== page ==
Anglican Diocese of Armidale

The Anglican Diocese of Armidale exists to glorify God by introducing people to Jesus and helping them home to heaven.

 

ANZAC Righteousness

20-Apr-2017

Hacksaw Ridge I know is an American war movie produced by the Aussie, Mel Gibson. It may not be an Australian war memory as we approach another ANZAC Day but it did make me consider the contribution of brave Aussies who defend and have defended us.

I am not one for barbarity and I am no fan of the gruesome but the movie introduced pictures and emotions that leave me unsurprised by those whose military experience comes with post-traumatic stress. It is my hope that in churches all across our nation people will be praying for those who suffer the grief of those lost in service of our nation, those who suffer the after-effects of military service and for those currently serving in our Defence force. To vets and current servicemen and women we civilians salute you on this special ANZAC day.

Some people may be surprised that in the Anglican Prayer Book there is a special place given to prayer for our armed forces. Christianity has always understood the realities of human sinfulness and the extremes that sinfulness can take. Jesus did say we are to love our enemies and love certainly produces righteous controls when forced to fight. The young medic who is the central actor in Hacksaw Ridge got that balance right when it came to courage and mercy, while many in 2017 seem to lack balance when it comes to war. The Bible makes clear that loving governments are set in place to wield the sword of justice bringing evil to heel. In the days when the 10 Commandments were given war was not unknown to those who first received them. The 7th Commandment was not “You shall not kill” but “You shall not murder”. That is not to suggest that killing is desirable. It is a tragedy of our human condition that wars must be fought and people are killed to stop evil. But it is the murderous evil of some that has made wars and killing inevitable.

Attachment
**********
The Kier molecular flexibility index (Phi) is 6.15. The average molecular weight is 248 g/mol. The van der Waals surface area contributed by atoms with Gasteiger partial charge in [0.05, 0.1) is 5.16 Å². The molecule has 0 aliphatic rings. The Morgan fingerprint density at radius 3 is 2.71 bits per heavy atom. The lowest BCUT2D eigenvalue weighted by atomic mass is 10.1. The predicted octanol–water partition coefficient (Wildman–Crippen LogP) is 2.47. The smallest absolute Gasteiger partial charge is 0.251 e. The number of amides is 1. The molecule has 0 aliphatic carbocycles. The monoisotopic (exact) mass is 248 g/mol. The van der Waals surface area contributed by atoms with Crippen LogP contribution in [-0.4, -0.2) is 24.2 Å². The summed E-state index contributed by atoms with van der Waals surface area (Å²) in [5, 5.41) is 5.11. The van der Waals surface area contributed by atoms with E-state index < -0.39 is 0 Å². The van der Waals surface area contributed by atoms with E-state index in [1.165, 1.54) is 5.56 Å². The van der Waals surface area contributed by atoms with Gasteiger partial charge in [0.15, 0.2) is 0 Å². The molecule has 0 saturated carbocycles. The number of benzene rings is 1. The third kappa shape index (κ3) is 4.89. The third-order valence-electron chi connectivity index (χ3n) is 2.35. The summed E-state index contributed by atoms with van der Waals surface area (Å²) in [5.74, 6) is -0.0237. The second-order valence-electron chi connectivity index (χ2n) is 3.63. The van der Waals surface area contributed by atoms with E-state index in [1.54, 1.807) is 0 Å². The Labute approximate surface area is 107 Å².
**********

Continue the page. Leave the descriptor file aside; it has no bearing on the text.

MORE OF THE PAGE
Hacksaw Ridge portrayed a war that many today do not know the likes of. Our youth are more familiar with the fighting tactics of the cowardly one punch killer and the cowardice of terrorism. There is no doubt that those who fought at Hacksaw Ridge knew terror but they also knew that they were in a fight that allowed for courage. Terrorism is not looking for a head to head fight but hides itself in one punch moments that murder the innocent and require no courage at all.

ANZAC Day reminds us that morally some wars have to be fought. Everyone must grapple with the issues of a just and moral war and the leaders of our nation need our prayers for wisdom. ANZAC Day reminds us that in every age the reality of human sinfulness can become so deep that its lunacy, its terrorism, its attacks on the best of our humanity must be stopped. ANZAC Day reminds us of the best of men and women in the fight for righteousness. Oh that all Australians would realise that when righteousness is under threat we have no alternative but to fight. The alternative to not fighting is to succumb to evil.

Perhaps this ANZAC Day you could pray the Prayer in the Anglican Prayer Book, Eternal God, the only source of peace, we pray for all who serve us in the Defence forces of this land. Give them courage and comfort in all dangers, and help us, we pray, to seek for all people, the freedom to serve you and each other in peace and justice. We ask this through Jesus Christ our Lord AMEN.


Rick Lewers
Armidale Anglican Diocese